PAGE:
The sound track for yesterday’s run was a compelling talk by Atul Gawande about his new book The Checklist Manifesto, which grew from an article in the New Yorker. Although his story is grounded in the practice of health care, the lessons apply much more broadly to every field in which we grapple with complexity.
For most of human history, he argues, we were limited by lack of knowledge. We just didn’t know how to do things right. Now that knowledge is abundant the enemy is no longer ignorance but rather ineptitude — the failure to marshal and apply what we know.
The surprising thing Atul Gawande learned, and now passionately conveys, is that simple checklists turn out to be extraordinarily powerful tools for marshalling knowledge and for ensuring its correct use.
The biggest roadblock is pushback from highly-trained experts who are offended by the idea. After 8 years of medical school, and in a regime that already demands vast amounts of paperwork, why should a doctor have to check off basic items on a list? Because we are fallible in the face of complexity, Gawande says, and because checklists work. Although he led research in this area he was skeptical about adopting checklists in his own operating rooms. But when he did, he made two critical discoveries. First, well-made checklists are easy to use. Second, they almost always caught errors.
Most of those errors turned out to be non-critical. Only a few of the catches saved lives. That alone, of course, is enough reason to adopt checklist discipline. But it was shocking for the medical teams to discover that simple and basic procedures, which they thought were being carried out with 100% fidelity, in fact weren’t.
We are willing to tolerate failure when it results from unavoidable ignorance, Gawande says. If we really don’t know how to cure a disease, then OK. You tried your best, you failed, that’s how it is. But if we do know, and screw up, that’s unforgivable. What do you mean she died because somebody forgot to administer the antibiotic, or to wash his hands? Unacceptable.
The struggle with complexity I know best happens in the realm of software. What do our checklists look like? One obvious form is the test suite. If my software keeps passing its tests as I evolve it, there’s still plenty that can and will go wrong, but at least I know it still does what the tests say it does. Once, recently, I deployed a version of the service I’m building that failed in a way my tests would have caught. How did that happen? I was so sure I hadn’t changed anything that the tests would catch that I didn’t bother to rerun them. That’s an unforgivable lapse of discipline I don’t plan to repeat.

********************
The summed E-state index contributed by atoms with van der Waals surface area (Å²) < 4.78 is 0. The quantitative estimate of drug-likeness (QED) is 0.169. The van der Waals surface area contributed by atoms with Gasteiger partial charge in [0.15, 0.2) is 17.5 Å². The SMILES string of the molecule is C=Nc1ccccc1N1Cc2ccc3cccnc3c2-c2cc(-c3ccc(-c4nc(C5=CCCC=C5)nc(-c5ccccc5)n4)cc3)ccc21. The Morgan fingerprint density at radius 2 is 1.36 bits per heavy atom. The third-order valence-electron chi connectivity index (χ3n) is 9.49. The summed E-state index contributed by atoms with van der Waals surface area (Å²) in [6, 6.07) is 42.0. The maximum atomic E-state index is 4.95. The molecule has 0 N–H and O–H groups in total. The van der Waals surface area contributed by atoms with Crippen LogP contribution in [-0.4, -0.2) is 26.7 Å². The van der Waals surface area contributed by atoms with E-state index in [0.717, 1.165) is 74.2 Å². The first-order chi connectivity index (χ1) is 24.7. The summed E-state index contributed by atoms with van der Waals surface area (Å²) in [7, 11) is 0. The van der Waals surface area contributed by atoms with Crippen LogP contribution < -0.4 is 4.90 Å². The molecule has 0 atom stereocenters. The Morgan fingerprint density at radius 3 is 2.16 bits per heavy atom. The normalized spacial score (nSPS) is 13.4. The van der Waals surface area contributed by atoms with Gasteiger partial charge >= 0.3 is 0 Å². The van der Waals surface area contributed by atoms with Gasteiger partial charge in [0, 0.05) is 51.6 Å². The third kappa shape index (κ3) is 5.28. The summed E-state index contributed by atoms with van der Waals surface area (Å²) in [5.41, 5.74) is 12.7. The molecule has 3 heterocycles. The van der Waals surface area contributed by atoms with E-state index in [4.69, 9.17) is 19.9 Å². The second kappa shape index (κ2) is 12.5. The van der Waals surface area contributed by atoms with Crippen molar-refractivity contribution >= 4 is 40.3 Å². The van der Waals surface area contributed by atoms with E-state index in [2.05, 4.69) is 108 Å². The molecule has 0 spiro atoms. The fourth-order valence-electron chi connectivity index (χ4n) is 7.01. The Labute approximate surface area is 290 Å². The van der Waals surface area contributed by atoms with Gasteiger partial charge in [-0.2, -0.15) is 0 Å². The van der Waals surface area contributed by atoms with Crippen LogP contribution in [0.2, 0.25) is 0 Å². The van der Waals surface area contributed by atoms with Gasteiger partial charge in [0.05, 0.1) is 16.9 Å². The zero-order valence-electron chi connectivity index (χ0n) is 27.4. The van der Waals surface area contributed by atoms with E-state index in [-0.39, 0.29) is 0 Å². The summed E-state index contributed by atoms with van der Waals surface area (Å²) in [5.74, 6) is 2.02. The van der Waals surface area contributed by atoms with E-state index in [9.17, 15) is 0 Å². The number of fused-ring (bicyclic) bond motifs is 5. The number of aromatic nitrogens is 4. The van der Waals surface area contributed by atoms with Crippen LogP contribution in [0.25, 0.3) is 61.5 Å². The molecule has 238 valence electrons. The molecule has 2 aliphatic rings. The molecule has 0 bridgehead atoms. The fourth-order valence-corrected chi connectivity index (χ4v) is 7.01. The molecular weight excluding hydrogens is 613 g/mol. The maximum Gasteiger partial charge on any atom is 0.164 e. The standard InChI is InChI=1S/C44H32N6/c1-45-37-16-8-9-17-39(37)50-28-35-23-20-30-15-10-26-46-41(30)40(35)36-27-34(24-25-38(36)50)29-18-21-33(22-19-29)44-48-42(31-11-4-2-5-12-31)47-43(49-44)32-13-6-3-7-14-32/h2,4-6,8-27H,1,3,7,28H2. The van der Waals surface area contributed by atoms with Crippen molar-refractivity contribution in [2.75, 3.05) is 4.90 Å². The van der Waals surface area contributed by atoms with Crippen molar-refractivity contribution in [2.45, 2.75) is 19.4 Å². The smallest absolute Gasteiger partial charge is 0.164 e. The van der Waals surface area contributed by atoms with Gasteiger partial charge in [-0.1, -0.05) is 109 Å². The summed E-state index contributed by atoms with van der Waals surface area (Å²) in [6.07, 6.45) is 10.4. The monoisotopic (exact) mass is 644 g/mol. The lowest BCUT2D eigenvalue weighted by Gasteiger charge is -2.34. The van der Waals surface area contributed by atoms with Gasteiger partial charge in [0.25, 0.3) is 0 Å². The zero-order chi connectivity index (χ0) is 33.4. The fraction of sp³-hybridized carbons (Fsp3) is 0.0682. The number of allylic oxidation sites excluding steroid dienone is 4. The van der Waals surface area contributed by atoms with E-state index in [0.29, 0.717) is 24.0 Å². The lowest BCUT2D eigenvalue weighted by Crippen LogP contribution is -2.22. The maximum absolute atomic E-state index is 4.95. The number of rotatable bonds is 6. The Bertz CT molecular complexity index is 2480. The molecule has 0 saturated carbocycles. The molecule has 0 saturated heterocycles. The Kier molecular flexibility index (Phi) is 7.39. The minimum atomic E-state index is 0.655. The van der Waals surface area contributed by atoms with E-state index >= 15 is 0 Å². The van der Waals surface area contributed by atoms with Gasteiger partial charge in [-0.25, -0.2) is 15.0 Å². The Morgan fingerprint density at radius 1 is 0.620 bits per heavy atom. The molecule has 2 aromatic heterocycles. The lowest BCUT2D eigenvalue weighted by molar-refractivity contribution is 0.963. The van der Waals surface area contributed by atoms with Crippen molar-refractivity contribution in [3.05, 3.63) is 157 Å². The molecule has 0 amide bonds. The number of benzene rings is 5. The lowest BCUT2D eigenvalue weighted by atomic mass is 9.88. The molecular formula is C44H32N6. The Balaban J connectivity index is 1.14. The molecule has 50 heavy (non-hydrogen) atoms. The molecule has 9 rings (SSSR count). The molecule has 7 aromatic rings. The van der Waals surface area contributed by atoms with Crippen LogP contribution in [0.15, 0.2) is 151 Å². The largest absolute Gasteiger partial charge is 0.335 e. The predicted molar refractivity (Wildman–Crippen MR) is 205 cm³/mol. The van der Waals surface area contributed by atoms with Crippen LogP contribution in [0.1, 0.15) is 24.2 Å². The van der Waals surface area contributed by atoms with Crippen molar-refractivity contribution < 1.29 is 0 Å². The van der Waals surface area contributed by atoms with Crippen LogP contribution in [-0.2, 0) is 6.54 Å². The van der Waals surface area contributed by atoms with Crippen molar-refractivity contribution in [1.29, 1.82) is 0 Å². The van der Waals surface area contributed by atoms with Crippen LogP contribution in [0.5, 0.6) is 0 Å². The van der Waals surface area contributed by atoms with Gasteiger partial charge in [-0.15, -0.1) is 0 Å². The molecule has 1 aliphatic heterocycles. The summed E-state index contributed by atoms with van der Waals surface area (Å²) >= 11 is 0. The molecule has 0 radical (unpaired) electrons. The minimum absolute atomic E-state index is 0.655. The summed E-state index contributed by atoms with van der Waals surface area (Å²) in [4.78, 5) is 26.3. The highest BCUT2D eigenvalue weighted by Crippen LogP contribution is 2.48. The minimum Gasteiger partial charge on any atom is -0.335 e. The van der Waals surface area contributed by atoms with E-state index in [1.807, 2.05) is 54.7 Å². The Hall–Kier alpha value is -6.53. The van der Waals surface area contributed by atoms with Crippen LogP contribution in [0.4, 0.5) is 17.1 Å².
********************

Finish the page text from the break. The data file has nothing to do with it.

But software tests aren’t really the sort of checklist that Gawande writes and speaks about. Here’s something closer to what he means: Best practices in web development with Python and Django. That list comes from Christopher Groskopf, a web developer at the Chicago Tribune, who writes:
In our fast-paced environment there is little justification for being confused when it could have been avoided by simply writing it down.
We need to recognize and honor this kind of work. It is unsexy but heroic, and I use that word deliberately. The power of the checklist discipline, Gawande says, should prompt us to rethink our definition of heroism. Consider Capt. Chesley “Sully” Sullenberger:
It was fascinating to watch people responding to the miracle on the Hudson. All of us, staring in amazement, thinking what a hero he was. But none of us willing to listen to what he really was saying. He kept saying it wasn’t flight ability, but instead adherence to discipline, and teamwork. But it was as if we couldn’t process what he was trying to tell us.
Because there were checklists, and because everybody used them, Sully could rise above the dumb stuff and focus on the one key decision for which human judgement was required. The heroic part of that flight was not the flight ability of Capt. Sullenberger, it was the willingness of the entire team — including the flight attendants, who then acted through their protocols to get the passengers off that plane in three minutes — to acknowledge their fallibility, admit that they could fail by relying only on training and memory, and exercise the discipline to overcome that fallibility.
The talk raises important questions for practitioners in every field. What makes checklists easy to use? What makes them effective? In the realm of software, we have plenty of examples to look at: django, WordPress, C#, ASP.NET, etc. It might be fruitful to explore these, merge similar lists, and codify stylistic patterns that can govern all such lists.